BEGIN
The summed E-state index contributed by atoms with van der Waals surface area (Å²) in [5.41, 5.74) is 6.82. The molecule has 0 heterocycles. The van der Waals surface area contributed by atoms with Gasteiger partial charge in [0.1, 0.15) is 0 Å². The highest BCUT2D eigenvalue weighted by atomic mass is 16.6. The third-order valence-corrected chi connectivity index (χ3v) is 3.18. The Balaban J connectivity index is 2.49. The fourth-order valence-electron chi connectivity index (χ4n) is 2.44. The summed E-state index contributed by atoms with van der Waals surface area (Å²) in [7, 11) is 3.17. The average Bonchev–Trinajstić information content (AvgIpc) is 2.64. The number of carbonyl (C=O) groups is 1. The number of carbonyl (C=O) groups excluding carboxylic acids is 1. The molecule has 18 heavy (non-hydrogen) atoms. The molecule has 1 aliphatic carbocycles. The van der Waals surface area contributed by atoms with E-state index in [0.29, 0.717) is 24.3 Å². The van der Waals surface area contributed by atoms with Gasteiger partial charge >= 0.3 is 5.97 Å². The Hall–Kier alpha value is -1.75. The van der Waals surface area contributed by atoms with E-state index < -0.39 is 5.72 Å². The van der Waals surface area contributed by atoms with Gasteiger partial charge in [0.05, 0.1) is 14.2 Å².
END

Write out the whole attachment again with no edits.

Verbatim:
The summed E-state index contributed by atoms with van der Waals surface area (Å²) in [5.41, 5.74) is 6.82. The molecule has 0 heterocycles. The van der Waals surface area contributed by atoms with Gasteiger partial charge in [0.1, 0.15) is 0 Å². The highest BCUT2D eigenvalue weighted by atomic mass is 16.6. The third-order valence-corrected chi connectivity index (χ3v) is 3.18. The Balaban J connectivity index is 2.49. The fourth-order valence-electron chi connectivity index (χ4n) is 2.44. The summed E-state index contributed by atoms with van der Waals surface area (Å²) in [7, 11) is 3.17. The average Bonchev–Trinajstić information content (AvgIpc) is 2.64. The number of carbonyl (C=O) groups is 1. The number of carbonyl (C=O) groups excluding carboxylic acids is 1. The molecule has 18 heavy (non-hydrogen) atoms. The molecule has 1 aliphatic carbocycles. The van der Waals surface area contributed by atoms with E-state index in [0.29, 0.717) is 24.3 Å². The van der Waals surface area contributed by atoms with Gasteiger partial charge >= 0.3 is 5.97 Å². The Hall–Kier alpha value is -1.75. The van der Waals surface area contributed by atoms with E-state index < -0.39 is 5.72 Å². The van der Waals surface area contributed by atoms with Gasteiger partial charge in [0.05, 0.1) is 14.2 Å².